Comparison of the Clinical Value of WBMR and PET/MR with PET/CT and Standard Diagnostics in the Preoperative Staging of Breast Cancer

A comparative study of the clinical value of innovative whole-body imaging techniques WBMR and PET/MR versus PET/CT and the standard diagnostic pathway in the preoperative assessment of the stage of breast cancer in patients.

The Medical University of Bialystok, in collaboration with LOMiRT, invites you to participate in an innovative research project involving the most technologically advanced whole-body imaging studies for breast cancer patients.

Information for Breast Cancer Patients

Concerning statistics

Breast cancer is the most common malignant tumor among women in Poland and worldwide. In Poland in 2020, there were 17,511 reported cases, accounting for 23.8% of all malignant tumor cases. Breast cancer is the second leading cause of cancer-related deaths among women in our country, following lung cancer.

Both in Poland and across Europe, there is a steady increase in the incidence rate of cancer, including breast cancer. Given that we rank second in Europe in terms of breast cancer mortality, it is crucial to undertake specific actions to enhance the effectiveness of therapies. Potential reasons for high mortality rates include late detection of tumors and suboptimal therapy selection, often influenced by imprecise initial staging of advanced tumors.

It is undeniable that precise preoperative assessment of tumor staging during initial diagnostics, made possible mainly through innovative multiparametric imaging studies, forms the basis for successful therapeutic interventions.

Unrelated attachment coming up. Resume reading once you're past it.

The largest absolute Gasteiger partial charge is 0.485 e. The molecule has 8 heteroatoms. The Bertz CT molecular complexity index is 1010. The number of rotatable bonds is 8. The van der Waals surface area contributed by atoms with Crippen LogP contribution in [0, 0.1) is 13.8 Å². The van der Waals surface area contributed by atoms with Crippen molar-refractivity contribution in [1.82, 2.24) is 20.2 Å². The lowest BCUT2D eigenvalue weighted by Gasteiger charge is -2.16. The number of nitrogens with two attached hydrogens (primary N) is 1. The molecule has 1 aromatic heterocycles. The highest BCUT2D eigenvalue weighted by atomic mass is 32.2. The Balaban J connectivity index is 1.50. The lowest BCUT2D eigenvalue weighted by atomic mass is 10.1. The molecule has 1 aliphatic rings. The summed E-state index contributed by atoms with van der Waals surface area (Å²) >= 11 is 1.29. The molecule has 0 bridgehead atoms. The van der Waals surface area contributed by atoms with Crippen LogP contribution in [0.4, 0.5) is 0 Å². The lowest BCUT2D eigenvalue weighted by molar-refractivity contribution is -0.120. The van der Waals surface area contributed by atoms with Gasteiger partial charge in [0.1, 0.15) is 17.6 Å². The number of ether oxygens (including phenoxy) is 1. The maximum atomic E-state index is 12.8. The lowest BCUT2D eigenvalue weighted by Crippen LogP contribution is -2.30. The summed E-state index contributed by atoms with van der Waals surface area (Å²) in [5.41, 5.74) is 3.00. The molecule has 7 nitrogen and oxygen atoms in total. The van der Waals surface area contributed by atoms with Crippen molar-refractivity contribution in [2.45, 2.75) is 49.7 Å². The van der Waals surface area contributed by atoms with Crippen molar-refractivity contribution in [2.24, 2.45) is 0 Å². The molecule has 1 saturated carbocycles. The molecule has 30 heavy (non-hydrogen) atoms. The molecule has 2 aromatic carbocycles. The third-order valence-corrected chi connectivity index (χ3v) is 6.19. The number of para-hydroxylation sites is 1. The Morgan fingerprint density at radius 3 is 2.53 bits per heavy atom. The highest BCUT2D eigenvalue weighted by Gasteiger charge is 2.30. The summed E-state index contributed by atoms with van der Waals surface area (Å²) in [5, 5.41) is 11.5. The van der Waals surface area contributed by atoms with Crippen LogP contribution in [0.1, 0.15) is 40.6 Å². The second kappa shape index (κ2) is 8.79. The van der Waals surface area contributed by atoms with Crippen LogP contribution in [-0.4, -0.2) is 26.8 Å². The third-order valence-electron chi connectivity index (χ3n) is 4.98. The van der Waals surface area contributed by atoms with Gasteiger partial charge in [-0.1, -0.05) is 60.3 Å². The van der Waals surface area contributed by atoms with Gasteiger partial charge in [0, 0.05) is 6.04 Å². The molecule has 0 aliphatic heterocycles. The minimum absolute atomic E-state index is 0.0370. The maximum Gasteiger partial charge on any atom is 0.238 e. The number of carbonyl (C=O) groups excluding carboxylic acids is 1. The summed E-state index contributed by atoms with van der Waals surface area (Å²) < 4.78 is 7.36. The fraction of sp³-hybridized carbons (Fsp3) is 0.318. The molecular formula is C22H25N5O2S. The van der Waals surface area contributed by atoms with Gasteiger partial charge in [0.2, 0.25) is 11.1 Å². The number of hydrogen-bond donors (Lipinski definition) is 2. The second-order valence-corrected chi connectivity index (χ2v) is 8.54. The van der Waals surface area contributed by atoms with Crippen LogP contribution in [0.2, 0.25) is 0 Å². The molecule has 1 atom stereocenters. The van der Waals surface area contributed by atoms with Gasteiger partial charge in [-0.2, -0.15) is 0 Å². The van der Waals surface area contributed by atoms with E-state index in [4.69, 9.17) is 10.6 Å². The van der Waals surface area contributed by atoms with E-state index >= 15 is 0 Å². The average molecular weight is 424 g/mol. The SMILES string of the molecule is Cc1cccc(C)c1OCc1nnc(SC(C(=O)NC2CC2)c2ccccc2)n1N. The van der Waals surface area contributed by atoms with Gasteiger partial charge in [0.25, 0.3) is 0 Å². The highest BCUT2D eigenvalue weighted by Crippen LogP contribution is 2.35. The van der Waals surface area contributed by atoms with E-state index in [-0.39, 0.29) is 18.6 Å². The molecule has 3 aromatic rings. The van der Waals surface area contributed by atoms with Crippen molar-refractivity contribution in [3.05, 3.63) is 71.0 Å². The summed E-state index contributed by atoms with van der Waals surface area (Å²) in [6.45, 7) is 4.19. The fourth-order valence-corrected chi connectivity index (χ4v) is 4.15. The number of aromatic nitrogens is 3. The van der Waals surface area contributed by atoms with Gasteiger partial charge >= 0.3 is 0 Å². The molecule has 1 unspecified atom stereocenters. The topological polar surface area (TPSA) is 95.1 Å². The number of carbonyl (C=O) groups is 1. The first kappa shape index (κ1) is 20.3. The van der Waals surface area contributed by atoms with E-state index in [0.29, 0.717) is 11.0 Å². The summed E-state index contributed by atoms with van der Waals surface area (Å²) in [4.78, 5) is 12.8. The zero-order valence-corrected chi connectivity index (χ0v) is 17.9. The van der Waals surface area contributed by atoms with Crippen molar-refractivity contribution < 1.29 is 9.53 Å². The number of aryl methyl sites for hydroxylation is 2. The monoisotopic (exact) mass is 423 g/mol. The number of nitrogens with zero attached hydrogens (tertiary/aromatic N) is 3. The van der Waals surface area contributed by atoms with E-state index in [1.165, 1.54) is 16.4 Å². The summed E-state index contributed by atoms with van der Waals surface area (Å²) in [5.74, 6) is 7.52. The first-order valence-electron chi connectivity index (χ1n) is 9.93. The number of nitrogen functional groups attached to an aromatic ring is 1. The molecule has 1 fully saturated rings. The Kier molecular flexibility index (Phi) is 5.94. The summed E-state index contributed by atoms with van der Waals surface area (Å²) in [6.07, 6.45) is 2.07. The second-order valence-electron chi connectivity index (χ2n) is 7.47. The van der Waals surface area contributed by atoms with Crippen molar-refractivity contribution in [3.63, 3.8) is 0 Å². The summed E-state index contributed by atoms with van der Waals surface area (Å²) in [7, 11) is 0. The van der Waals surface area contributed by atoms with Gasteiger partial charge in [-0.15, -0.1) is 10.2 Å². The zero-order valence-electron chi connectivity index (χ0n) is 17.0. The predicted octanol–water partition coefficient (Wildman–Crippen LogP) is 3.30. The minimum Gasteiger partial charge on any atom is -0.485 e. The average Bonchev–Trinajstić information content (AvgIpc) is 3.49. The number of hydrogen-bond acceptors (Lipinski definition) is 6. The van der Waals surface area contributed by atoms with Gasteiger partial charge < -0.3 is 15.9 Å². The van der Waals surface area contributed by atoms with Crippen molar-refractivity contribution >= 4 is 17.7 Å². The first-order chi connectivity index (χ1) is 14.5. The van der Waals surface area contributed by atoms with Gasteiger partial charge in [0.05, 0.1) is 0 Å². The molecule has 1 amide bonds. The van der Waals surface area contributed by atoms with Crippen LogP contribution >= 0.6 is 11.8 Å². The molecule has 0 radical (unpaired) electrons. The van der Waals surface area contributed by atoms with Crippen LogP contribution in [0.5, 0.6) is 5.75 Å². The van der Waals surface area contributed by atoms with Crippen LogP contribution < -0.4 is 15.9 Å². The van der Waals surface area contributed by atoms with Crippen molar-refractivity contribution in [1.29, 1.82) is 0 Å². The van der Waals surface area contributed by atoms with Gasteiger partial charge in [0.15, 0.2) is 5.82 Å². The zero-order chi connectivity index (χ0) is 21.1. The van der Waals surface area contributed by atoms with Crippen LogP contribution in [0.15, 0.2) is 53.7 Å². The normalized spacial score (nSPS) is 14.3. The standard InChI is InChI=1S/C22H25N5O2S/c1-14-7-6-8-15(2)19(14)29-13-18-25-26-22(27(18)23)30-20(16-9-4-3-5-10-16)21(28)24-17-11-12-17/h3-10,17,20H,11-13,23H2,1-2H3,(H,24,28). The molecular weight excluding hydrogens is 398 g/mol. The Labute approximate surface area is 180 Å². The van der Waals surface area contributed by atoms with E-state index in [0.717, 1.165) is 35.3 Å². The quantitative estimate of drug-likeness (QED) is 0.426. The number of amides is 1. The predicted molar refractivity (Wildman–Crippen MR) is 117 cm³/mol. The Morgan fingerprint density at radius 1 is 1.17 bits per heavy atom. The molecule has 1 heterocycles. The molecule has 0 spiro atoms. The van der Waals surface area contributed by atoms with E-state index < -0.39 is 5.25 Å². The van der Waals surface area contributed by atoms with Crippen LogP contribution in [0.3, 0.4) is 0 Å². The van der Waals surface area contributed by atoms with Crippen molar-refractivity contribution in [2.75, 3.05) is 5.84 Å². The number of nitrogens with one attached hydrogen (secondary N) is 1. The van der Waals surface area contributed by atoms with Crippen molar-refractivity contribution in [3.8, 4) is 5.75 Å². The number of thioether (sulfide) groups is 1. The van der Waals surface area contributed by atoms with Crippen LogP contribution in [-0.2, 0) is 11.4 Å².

Current imaging diagnostic standards aimed at ruling out distant metastases in breast cancer patients involve methods with relatively low sensitivity and specificity. These include chest X-rays, abdominal and pelvic ultrasounds. Many patients also undergo whole-body computed tomography (CT), which offers higher sensitivity and specificity compared to X-rays and ultrasounds, but significantly lower than PET/CT. However, CT exposes patients to high doses of ionizing radiation and requires contrast agents. Only ambiguous results from these tests justify proceeding to PET/CT scans. Yet, PET/CT is underutilized in preoperative diagnostics, despite its potential to alter staging in up to 37% of cases [12]. In cancer, time is crucial, and the current procedural requirements prolong the diagnostic process.

Whole-body MRI (WBMR) and PET/MR scans, despite their high sensitivity and specificity for whole-body assessment, are not included in the current list of reimbursed examinations. PET/MR offers a significant reduction in ionizing radiation exposure compared to PET/CT. Meanwhile, WBMR, which does not involve ionizing radiation, demonstrates high sensitivity (97%) and specificity (91%) in detecting metastatic breast cancer [13].

Sensitivity and specificity of individual imaging methods in detecting metastatic breast cancer*

Imaging diagnostic methodSensitivitySpecificityExposure to ionizing radiation